More board game summaries!
Ghost Stories – A famously difficult co-operative game where players are fighting off hordes of undead in a medieval Chinese village.
Hanabi – A unique co-operative game, winner of the 2013 Spiel des Jahres, the German board game prize, where you don’t get to see your own cards!
Hey, That’s My Fish! – A light and quick tactical game with a mean streak!
And while I’m at it, I think it’s worthwhile discussing what I’m aiming to do with Tea and Board Games.
I have always loved boardgaming, ever since I was a child learning to count with Snakes and Ladders, and playing Chess using rules improvised by my brother. In the past few years, boardgaming has become bigger than ever, with the likes of Wil Wheaton’s Tabletop, Shut Up and Sit Down, the Dice Tower and so on providing a huge range of reviews and gameplay demonstrations. Despite all this, I feel that boardgaming as a hobby has a bit of an accessibility problem.
I spend a lot of time on board game forums and sites in general, and frequently people will ask for recommendations. Often, people will respond with a list of half a dozen or so games, and actually looking into these games will be left as a task for the reader. If they do start to look, they’ll happen across videos that go for hours and reviews that run for thousands of words but still don’t manage to answer the simple question of what a game is like.
Sometimes, however, game recommendations are accompanied with a few paragraphs saying what people like or don’t like about a particular game, what the gameplay is like, and any other pertinent pieces of information (like ‘Battlestar Galactica plays best with exactly 5 players’). I find these to be the most useful and engaging, and it’s this essence I’m trying to capture with the board game summaries on Tea and Board Games.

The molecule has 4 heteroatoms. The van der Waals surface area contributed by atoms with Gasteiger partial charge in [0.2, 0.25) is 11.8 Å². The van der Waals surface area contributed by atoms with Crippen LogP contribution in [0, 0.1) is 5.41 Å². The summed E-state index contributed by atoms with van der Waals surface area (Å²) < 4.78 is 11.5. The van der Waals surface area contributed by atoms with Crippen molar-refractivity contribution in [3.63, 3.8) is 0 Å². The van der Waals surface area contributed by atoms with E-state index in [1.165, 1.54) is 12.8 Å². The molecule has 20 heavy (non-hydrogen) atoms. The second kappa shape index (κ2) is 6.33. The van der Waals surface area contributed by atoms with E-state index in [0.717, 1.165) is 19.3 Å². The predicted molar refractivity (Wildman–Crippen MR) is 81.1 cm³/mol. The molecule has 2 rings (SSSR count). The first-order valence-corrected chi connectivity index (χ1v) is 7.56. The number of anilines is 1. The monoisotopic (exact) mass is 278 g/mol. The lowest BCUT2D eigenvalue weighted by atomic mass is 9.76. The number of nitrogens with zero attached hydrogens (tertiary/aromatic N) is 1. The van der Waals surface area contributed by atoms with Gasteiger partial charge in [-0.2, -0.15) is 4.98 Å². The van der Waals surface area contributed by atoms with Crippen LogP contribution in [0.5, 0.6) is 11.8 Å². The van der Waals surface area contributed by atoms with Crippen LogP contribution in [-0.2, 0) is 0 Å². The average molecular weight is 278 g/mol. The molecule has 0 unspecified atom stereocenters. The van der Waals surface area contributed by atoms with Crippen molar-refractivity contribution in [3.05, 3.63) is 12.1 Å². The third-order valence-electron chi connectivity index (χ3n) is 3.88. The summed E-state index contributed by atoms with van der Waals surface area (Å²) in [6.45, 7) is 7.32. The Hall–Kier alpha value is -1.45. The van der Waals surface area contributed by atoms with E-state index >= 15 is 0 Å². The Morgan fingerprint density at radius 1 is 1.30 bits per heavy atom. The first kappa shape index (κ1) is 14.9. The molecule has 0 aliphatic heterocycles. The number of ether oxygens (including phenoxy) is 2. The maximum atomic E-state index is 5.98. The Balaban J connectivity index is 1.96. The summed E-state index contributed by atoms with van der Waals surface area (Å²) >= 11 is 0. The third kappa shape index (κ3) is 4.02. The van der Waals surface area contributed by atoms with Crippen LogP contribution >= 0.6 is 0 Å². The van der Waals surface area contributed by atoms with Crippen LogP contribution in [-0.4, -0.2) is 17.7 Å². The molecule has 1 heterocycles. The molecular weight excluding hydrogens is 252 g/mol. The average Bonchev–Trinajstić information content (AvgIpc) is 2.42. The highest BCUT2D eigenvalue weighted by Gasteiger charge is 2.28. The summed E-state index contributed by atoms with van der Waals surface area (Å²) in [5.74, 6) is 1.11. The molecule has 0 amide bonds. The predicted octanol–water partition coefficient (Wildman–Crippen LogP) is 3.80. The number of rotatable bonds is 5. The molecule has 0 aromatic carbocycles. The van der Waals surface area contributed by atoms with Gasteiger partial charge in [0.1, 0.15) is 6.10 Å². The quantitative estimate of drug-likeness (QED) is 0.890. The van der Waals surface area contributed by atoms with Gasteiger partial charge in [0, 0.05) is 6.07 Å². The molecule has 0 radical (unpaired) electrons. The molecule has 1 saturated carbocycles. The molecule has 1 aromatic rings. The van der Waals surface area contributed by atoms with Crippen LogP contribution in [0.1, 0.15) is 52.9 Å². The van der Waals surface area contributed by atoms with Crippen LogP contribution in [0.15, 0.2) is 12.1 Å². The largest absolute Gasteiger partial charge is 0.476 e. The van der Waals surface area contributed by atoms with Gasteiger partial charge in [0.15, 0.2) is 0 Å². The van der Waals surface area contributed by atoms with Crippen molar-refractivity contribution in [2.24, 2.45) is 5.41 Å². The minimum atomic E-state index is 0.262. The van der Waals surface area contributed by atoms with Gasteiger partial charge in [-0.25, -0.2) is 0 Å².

The kind of games that I’ll put on this site are games that I would recommend. These board game summaries are not reviews, and if I think a game is generally unsatisfying or poorly designed, it will never have a page on this website. Board games are a highly subjective experience, and any game is capable of being memorable and enjoyable to a group. Likewise, any game is capable of being dull and frustrating if the players don’t know what to expect, or the game just isn’t to their tastes. That kind of experience can turn a newcomer off boardgaming altogether, and I’m trying to improve the odds by helping new gamers pick a game they’ll enjoy, and experienced gamers find information on something they maybe hadn’t considered.
At the moment, I am working my way through a list of board games in alphabetical order. There are 100 of these in total, and my goal is to be able to provide links to about half a dozen games to anyone asking for board game advice. After I’ve done the first hundred, I will start writing articles about other board game related things – how to teach board games (both generally and for specific games), how to introduce newcomers to boardgaming, and other interest pieces about the hobby, gradually adding more board game summaries as I play them. I’ll also start to revisit old board game summaries, adding links to good tutorials and extra photos that give an impression of the game in action.
I hope that clarifies a little of what I’m going for with Tea and Board Games. I hope you enjoy the ride, and maybe even find something new to play!